Can anyone explain why Laura Horton wasn’t in Panto? I miss her face. Does anyone have the answer? Laura? Do you read this?

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  14. 2 Feb ’10 at 4:44 pm

    Justin Stathers

    @Ernie Goldberg

    She didn’t sign up to be. Next.

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  15. 2 Feb ’10 at 8:48 pm

    Ernie Goldberg

    Yes but WHY didn’t she sign up? Does she not know how much we love her? How much panto would have been improved by her beautiful heart-shaped face and luscious, dark hair?

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  16. 20 Feb ’10 at 11:45 am

    Miss Understood

    I thought the pantomime was truly wonderful this year. Well done Pantsoc.
    The writing was slick and Fletcher has done well to weave in some more intellectual jokes along with traditional panto banter (banto). Highlighting the repetitive (but in my panto veteran opinion ‘needed’) dick jokes using a the very commanding Josh Sisskin was a brilliant touch.
    The storyline was clear… having recently made the transition from York to London myself, I found many a witty comparison to my own often baffling state of Northerner/Southerner. Little touches of randomness made me almost urinate with laughter, for example Richard Barker’s solo ‘Roxanne’ dance and a lot of things Miranda Crowhurst said. The VT was also side-splittingly hilarious, playing on the sites and sounds of York we all know and love… the pianoman… the pasty shop… Supermario…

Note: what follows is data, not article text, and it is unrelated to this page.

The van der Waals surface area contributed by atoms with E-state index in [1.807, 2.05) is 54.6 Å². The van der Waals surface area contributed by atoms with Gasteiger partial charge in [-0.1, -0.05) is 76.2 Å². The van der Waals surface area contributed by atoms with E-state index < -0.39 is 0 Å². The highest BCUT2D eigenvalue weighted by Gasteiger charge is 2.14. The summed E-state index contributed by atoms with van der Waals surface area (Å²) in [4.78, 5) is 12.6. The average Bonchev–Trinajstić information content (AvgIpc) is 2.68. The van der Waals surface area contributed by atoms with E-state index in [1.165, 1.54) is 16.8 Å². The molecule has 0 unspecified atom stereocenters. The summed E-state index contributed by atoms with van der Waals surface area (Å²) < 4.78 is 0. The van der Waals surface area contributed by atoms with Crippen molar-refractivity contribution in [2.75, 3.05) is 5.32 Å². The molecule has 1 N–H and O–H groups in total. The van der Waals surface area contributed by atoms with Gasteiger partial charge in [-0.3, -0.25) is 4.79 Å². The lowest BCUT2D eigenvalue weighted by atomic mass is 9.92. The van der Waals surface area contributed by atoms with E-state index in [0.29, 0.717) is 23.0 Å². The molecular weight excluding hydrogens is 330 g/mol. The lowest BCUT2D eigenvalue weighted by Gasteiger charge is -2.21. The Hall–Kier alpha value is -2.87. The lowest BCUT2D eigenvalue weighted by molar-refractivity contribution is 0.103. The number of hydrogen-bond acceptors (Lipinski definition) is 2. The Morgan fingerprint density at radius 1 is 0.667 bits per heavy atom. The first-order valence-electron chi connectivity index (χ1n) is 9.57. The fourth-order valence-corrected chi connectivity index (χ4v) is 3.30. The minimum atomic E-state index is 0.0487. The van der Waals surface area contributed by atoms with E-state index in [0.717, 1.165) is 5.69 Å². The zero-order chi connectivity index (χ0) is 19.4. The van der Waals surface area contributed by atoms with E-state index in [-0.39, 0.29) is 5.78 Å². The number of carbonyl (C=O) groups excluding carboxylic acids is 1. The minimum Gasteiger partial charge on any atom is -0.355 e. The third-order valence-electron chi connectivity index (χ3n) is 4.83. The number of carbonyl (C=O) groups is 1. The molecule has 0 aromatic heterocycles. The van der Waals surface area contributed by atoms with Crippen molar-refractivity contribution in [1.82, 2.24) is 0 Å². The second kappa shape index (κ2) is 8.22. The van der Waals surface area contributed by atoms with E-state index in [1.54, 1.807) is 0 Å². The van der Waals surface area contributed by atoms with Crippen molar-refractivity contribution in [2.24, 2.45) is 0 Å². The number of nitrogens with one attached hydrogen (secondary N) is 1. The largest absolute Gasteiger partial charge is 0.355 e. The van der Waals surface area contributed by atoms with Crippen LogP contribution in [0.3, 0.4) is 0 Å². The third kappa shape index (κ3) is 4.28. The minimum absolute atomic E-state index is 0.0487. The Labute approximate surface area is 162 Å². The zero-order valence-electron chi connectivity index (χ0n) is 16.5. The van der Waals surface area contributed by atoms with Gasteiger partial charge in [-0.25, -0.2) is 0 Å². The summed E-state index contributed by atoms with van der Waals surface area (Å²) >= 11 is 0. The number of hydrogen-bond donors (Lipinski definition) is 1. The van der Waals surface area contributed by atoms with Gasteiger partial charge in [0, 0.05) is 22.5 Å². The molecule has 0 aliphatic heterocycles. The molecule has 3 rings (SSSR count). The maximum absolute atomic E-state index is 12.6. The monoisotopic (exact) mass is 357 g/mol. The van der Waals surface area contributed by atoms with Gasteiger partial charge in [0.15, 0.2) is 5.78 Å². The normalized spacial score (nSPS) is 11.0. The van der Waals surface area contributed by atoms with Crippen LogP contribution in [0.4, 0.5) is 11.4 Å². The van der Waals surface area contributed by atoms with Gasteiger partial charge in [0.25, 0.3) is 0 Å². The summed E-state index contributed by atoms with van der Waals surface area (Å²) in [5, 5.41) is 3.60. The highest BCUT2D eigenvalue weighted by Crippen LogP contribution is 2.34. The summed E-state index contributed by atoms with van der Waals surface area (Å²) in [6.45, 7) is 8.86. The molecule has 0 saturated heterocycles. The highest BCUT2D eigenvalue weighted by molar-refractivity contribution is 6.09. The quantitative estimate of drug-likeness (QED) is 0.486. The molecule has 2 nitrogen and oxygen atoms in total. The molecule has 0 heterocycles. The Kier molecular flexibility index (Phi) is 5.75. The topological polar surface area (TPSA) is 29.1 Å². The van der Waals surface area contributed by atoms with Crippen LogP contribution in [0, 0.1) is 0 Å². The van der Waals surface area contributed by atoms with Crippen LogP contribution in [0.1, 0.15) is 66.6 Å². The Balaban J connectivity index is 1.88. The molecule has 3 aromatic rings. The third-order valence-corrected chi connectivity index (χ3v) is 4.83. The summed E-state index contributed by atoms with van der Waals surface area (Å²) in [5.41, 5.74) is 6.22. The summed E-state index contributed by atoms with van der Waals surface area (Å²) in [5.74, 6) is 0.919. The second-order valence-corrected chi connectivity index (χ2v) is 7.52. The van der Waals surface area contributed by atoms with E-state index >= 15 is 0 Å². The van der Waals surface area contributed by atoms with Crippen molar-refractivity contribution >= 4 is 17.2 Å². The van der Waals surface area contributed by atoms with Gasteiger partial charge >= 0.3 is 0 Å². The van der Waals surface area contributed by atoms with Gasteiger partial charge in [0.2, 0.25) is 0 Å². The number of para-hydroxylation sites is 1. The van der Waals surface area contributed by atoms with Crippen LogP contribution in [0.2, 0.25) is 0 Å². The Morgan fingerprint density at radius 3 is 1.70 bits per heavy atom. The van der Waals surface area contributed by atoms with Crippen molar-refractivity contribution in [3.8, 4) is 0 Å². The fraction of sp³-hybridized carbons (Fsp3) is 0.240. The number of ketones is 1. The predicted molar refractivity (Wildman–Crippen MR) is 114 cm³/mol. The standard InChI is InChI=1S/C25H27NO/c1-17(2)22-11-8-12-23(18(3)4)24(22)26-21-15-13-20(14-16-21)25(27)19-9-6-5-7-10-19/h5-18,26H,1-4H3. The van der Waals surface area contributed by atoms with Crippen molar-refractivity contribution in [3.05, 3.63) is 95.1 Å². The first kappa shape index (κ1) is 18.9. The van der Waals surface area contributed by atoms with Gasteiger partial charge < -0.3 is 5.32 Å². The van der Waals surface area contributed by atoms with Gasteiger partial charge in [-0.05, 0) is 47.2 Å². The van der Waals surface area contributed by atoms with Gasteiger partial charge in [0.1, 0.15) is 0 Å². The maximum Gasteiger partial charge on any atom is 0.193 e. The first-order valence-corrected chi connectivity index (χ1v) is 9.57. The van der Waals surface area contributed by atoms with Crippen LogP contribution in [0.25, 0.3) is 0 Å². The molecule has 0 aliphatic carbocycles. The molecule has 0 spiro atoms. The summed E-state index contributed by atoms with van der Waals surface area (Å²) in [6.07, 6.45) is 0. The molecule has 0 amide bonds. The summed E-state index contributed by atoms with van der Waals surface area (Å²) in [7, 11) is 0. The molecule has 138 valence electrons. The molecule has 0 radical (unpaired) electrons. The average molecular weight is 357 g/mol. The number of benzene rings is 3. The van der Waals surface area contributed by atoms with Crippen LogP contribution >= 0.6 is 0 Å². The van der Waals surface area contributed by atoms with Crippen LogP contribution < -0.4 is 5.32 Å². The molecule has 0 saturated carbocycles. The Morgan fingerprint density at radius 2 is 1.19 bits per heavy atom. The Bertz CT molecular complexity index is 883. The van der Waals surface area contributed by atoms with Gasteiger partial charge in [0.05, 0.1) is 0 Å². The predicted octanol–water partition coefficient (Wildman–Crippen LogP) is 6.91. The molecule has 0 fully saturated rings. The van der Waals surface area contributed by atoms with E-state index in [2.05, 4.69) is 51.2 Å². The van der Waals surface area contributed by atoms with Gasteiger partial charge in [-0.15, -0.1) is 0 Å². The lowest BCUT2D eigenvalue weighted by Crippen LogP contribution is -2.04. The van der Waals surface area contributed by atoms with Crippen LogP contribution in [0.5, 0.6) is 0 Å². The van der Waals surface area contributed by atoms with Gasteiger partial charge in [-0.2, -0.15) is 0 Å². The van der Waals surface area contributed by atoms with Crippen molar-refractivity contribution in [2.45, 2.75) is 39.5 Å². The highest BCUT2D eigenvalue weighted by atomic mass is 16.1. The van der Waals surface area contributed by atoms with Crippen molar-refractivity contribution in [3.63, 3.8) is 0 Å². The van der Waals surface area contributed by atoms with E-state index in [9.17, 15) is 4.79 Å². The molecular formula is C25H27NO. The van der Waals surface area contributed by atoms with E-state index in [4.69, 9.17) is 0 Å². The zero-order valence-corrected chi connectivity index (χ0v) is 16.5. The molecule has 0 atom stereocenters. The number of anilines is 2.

The leads were fabulous weren’t they? I’ve heard Josh Giles has never (publicly) donned a dress before, but he did so with panache and professionalism. Tom C has an amazing grasp of comic acting – surpassing the overblown slapstick of pantomimes that are usually aimed at children to produce a more subtle yet more hilarious comic evolution to his every look and movement. Chris White was just lovely wasn’t he? Max Tyler was a fantastic villian, particularly in the way he knocked back a winning retort to any outspoken member of the audience. The standard of singing was excellent this year, Emily and Helen’s ‘Wont say I’m in love’ sounded incredible and Dan Chatfield has the voice of an angel.
    All the cast members had energy and commitment – a special mention to the three virtues who remained deliciously and disgustingly seductive throughout the entire show. Another special mention to those that were involved in the costumes for the show – the dame always looked fabulous and there were more corsets onstage than Goth Night at the Moulin Rouge.
    Overall, a great achievement winning even Nouse’s approval! Here’s to the future of Pantsoc!